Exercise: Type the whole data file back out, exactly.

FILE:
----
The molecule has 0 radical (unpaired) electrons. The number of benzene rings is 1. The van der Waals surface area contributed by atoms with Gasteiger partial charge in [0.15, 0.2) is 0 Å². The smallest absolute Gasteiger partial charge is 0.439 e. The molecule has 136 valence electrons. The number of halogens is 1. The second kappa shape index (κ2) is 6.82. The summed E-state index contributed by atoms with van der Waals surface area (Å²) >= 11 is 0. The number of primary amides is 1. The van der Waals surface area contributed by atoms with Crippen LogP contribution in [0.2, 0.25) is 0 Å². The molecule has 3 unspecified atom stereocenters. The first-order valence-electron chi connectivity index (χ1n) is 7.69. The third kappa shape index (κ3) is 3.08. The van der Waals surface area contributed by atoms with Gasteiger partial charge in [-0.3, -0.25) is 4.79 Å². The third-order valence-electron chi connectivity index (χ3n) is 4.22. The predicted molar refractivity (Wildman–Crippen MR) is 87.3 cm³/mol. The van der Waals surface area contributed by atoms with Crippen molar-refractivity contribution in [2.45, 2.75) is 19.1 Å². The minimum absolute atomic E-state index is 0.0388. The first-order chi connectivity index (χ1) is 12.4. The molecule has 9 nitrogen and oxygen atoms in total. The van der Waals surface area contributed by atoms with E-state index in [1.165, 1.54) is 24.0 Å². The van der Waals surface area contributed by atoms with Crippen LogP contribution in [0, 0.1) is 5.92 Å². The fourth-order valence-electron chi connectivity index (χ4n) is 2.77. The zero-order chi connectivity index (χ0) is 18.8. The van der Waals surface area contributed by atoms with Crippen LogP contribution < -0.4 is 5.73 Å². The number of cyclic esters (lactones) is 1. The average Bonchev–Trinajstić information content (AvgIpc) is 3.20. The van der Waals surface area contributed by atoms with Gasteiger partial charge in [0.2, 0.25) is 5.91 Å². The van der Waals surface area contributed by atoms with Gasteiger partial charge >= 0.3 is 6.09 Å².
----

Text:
The molecule has 0 radical (unpaired) electrons. The number of benzene rings is 1. The van der Waals surface area contributed by atoms with Gasteiger partial charge in [0.15, 0.2) is 0 Å². The smallest absolute Gasteiger partial charge is 0.439 e. The molecule has 136 valence electrons. The number of halogens is 1. The second kappa shape index (κ2) is 6.82. The summed E-state index contributed by atoms with van der Waals surface area (Å²) >= 11 is 0. The number of primary amides is 1. The van der Waals surface area contributed by atoms with Crippen LogP contribution in [0.2, 0.25) is 0 Å². The molecule has 3 unspecified atom stereocenters. The first-order valence-electron chi connectivity index (χ1n) is 7.69. The third kappa shape index (κ3) is 3.08. The van der Waals surface area contributed by atoms with Gasteiger partial charge in [-0.3, -0.25) is 4.79 Å². The third-order valence-electron chi connectivity index (χ3n) is 4.22. The predicted molar refractivity (Wildman–Crippen MR) is 87.3 cm³/mol. The van der Waals surface area contributed by atoms with Crippen molar-refractivity contribution in [2.45, 2.75) is 19.1 Å². The minimum absolute atomic E-state index is 0.0388. The first-order chi connectivity index (χ1) is 12.4. The molecule has 9 nitrogen and oxygen atoms in total. The van der Waals surface area contributed by atoms with E-state index in [1.165, 1.54) is 24.0 Å². The van der Waals surface area contributed by atoms with Crippen LogP contribution in [0, 0.1) is 5.92 Å². The fourth-order valence-electron chi connectivity index (χ4n) is 2.77. The zero-order chi connectivity index (χ0) is 18.8. The van der Waals surface area contributed by atoms with Crippen LogP contribution < -0.4 is 5.73 Å². The number of cyclic esters (lactones) is 1. The average Bonchev–Trinajstić information content (AvgIpc) is 3.20. The van der Waals surface area contributed by atoms with Gasteiger partial charge in [0.2, 0.25) is 5.91 Å². The van der Waals surface area contributed by atoms with Gasteiger partial charge >= 0.3 is 6.09 Å².